Armin Ronacher's Thoughts and Writings

OSX as Transparent Wifi MITM Proxy

written on Sunday, January 6, 2013

Yesterday I was in the situation where I wanted to debug an iOS device and what network calls it would make. Normally the trivial step is to just define an HTTP proxy server in the wifi settings but that will only work for as long as you have something that actually honors this proxy server. But there are better ways to transparently proxy connections from a device connected via Wifi which does not require any changes on the actual device.

The Tools

In order for this to work you need a device running OS X which is connected to the same network as the Wifi. Then you need to convince the Wifi device to see you as the gateway instead of the actual gateway. The easiest way is just to go to the settings and change the gateway to your computer's IP. The second ingredient is an HTTP proxy, ideally one that can also decrypt and reencrypt SSL traffic. Personally I can recommend Charles for that. Lastly you will need another proxy that can work transparently which sits between your device and Charles. On OS X redsocks gets this job done.

If you don't want to spend the money on Charles or you want to rewrite traffic with Python you can use mitmproxy.

The Setup

The first thing you will notice is that when you point your Wifi device to your computer it will loose network connectivity. That's because by default your computer won't forward packets. This can easily be changed through sysctl:

$ sudo sysctl -w net.inet.ip.forwarding=1

After that you should be able to browse the internet again on your Wifi device.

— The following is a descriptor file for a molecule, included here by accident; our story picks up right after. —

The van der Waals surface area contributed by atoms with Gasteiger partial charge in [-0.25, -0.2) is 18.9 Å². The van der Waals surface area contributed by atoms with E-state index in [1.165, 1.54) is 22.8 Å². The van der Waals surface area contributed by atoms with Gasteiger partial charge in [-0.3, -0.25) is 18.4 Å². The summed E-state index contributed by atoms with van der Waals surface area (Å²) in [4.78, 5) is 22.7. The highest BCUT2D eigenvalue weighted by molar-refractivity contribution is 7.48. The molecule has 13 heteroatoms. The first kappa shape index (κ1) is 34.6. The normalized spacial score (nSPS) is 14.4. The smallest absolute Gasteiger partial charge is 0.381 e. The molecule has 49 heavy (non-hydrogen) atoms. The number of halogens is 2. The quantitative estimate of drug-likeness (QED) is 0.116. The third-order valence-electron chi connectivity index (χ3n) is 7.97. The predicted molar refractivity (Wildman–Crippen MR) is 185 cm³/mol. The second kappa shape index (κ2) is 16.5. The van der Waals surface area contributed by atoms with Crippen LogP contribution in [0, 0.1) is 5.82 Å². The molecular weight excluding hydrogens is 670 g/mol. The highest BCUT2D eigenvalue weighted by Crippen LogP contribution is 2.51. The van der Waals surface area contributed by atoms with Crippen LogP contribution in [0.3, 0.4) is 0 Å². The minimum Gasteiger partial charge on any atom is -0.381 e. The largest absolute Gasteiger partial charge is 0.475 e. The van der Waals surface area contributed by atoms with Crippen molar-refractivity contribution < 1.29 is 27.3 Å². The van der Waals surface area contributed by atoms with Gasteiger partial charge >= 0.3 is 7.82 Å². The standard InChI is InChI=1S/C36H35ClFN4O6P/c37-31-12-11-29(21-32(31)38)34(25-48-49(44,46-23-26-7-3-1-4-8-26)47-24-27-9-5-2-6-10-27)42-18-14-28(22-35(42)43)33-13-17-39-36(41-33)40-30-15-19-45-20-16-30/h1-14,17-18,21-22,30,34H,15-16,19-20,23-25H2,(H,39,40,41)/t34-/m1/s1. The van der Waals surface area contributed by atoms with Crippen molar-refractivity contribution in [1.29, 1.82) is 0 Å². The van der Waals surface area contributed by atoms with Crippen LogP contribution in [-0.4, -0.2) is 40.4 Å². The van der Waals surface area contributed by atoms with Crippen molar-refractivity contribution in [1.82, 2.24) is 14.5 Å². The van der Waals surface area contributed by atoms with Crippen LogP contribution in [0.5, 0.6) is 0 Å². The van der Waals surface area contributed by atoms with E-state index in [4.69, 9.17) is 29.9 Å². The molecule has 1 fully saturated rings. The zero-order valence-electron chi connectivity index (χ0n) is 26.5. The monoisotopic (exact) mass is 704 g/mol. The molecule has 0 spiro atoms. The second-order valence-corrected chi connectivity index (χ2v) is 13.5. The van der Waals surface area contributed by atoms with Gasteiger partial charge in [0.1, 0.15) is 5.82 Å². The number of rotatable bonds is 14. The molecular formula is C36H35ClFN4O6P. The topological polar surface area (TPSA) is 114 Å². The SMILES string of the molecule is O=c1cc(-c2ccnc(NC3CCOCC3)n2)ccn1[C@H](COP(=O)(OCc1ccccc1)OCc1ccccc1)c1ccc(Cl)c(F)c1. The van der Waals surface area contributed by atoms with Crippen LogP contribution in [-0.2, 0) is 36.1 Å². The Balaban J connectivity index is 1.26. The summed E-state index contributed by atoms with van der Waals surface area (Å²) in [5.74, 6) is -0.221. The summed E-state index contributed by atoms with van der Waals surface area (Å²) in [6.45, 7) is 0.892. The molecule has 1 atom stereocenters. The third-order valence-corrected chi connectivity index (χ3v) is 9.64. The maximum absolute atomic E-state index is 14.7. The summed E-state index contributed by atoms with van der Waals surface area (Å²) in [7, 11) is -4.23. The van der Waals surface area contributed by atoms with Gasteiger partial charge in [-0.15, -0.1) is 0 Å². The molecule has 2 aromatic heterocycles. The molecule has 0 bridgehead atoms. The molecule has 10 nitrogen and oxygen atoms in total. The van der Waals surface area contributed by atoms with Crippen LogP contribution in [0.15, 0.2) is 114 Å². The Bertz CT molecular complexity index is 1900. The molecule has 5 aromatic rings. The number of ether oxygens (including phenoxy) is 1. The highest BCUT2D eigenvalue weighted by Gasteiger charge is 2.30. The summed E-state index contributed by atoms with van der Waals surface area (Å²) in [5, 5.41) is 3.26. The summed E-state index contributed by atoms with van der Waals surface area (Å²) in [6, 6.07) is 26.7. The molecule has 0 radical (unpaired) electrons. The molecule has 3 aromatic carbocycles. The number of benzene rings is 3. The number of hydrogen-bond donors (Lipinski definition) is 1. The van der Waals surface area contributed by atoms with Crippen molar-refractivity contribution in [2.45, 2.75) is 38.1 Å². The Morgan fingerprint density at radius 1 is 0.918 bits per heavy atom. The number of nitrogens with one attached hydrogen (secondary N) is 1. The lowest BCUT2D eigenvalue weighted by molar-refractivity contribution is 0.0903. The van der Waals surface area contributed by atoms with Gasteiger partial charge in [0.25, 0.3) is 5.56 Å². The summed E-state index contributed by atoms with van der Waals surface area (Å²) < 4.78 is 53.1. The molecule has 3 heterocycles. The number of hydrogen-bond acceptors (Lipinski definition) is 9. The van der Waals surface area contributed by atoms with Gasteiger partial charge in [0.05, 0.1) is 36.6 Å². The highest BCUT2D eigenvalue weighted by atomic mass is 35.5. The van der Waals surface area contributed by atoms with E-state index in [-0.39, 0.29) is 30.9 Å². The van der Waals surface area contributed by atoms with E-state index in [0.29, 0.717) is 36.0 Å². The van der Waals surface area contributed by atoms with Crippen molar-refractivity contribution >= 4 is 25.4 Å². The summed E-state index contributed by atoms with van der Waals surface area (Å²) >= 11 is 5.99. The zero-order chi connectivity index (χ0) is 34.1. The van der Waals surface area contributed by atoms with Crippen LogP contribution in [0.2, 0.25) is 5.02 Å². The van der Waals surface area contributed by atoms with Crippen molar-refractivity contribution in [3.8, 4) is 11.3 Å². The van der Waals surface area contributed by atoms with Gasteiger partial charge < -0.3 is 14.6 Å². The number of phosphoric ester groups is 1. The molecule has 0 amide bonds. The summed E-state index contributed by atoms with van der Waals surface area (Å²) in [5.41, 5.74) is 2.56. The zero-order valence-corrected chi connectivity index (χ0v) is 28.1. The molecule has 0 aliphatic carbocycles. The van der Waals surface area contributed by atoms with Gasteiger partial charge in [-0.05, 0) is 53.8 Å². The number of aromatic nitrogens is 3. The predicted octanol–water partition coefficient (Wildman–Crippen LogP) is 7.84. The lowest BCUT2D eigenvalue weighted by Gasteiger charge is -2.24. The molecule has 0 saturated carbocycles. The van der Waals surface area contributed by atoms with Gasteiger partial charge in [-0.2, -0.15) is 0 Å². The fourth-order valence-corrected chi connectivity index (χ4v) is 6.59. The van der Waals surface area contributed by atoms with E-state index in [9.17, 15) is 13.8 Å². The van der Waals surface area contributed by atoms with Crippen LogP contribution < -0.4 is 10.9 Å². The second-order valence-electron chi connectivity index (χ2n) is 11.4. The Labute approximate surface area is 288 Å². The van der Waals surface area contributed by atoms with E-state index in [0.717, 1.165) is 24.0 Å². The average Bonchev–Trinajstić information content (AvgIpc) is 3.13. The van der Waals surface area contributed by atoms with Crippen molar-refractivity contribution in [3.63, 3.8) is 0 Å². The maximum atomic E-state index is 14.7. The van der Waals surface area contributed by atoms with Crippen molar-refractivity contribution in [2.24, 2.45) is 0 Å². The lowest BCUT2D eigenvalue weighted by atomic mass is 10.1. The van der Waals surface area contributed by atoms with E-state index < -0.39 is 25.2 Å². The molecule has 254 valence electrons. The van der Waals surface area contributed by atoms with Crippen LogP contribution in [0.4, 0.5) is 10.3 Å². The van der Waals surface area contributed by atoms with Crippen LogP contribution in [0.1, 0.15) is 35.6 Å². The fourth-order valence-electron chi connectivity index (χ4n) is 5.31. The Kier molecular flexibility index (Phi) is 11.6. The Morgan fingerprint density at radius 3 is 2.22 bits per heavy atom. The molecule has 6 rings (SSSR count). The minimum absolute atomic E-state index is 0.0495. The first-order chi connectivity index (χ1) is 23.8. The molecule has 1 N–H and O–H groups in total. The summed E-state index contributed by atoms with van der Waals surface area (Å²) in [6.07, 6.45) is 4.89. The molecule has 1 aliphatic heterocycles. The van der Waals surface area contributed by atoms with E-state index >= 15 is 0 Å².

The second step is installing redsocks. If you have brew that's a very trivial operation:

$ brew install redsocks

Once installed you will need to create a config file for it. Call it redsocks.conf and place it in a folder from which you run redsocks:

base {
    log_debug = on;
    log_info = on;
    log = stderr;
    daemon = off;
    redirector = generic;

redsocks {
    local_ip =;
    local_port = 12345;

    ip =;
    port = 8889;

    // known types: socks4, socks5, http-connect, http-relay
    type = socks5;

Since I'm using Charles I take advantage of it's socks5 support and point it to localhost:8889 where Charles normally starts up if configured as Socks5 proxy. If you're using a regular HTTP proxy you can use http-connect as proxy type. The local_port defines where the actual transparent redsocks proxy opens.

All you have to do then is to start it:

$ redsocks

After that you will need to point all the traffic that is not from your computer and from port 80 and 443 of your Wifi through redsocks. On OS X the firewall canbe controlled through ipfw. In my case the wifi device is en1:

$ sudo ipfw add fwd,12345 tcp from not me to any 80 in via en1
$ sudo ipfw add fwd,12345 tcp from not me to any 443 in via en1

Working around OS X Bugs

Now currently if you finish that above setup you will notice that nothing actually works. The cause for this is a Bug in the OS X kernel that requires flipping the net.inet.ip.scopedroute flag to 0. I am not entirely sure what it does, but the internet reports that it breaks network sharing through the user preferences. In any case it fixes ipfw based forwarding so you can flip it with sysctl:

$ sudo sysctl -w net.inet.ip.scopedroute=0

Unfortunately in OS X Lion this flag can actually not be flipped from userspace so you need to set it as boot parameter and then restart your computer. You can do this by editing the /Library/Preferences/SystemConfiguration/ file:

<?xml version="1.0" encoding="UTF-8"?>
<!DOCTYPE plist PUBLIC "-//Apple//DTD PLIST 1.0//EN"
<plist version="1.0">
  <key>Kernel Flags</key>

Installing SSL Certificates

After all that your HTTP traffic should show up in your SSL interception proxy. SSL will only work if the application on your Wifi device is trusting your SSL interception proxy's CA. For browsers for instance that's trivial to change. The Charles Certificate can be added to the trust store by following this link: charles.crt. Note that this will not work with applications that don't use the system's CA trust store. In that case you will need to recompile your application so that it trusts the Charles CA.


This entry was tagged mitm, networking, osx and security